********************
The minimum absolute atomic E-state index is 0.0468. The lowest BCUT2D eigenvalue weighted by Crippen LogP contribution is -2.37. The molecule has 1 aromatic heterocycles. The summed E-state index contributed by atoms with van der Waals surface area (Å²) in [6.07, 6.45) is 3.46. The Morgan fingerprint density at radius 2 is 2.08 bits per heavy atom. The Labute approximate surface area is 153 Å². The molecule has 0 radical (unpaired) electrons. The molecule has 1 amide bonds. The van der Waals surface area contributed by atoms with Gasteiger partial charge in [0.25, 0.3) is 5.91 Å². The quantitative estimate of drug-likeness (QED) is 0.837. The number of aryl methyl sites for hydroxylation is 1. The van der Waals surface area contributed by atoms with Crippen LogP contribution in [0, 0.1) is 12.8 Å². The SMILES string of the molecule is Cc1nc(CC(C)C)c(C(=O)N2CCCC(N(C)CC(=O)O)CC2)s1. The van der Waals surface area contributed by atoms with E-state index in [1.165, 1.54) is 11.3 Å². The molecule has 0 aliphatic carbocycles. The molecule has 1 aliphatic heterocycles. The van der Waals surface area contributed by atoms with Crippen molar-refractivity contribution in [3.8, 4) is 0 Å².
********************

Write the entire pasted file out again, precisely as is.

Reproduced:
The minimum absolute atomic E-state index is 0.0468. The lowest BCUT2D eigenvalue weighted by Crippen LogP contribution is -2.37. The molecule has 1 aromatic heterocycles. The summed E-state index contributed by atoms with van der Waals surface area (Å²) in [6.07, 6.45) is 3.46. The Morgan fingerprint density at radius 2 is 2.08 bits per heavy atom. The Labute approximate surface area is 153 Å². The molecule has 0 radical (unpaired) electrons. The molecule has 1 amide bonds. The van der Waals surface area contributed by atoms with Gasteiger partial charge in [0.25, 0.3) is 5.91 Å². The quantitative estimate of drug-likeness (QED) is 0.837. The number of aryl methyl sites for hydroxylation is 1. The van der Waals surface area contributed by atoms with Crippen LogP contribution in [0, 0.1) is 12.8 Å². The SMILES string of the molecule is Cc1nc(CC(C)C)c(C(=O)N2CCCC(N(C)CC(=O)O)CC2)s1. The van der Waals surface area contributed by atoms with E-state index in [1.165, 1.54) is 11.3 Å². The molecule has 0 aliphatic carbocycles. The molecule has 1 aliphatic heterocycles. The van der Waals surface area contributed by atoms with Crippen molar-refractivity contribution in [3.8, 4) is 0 Å².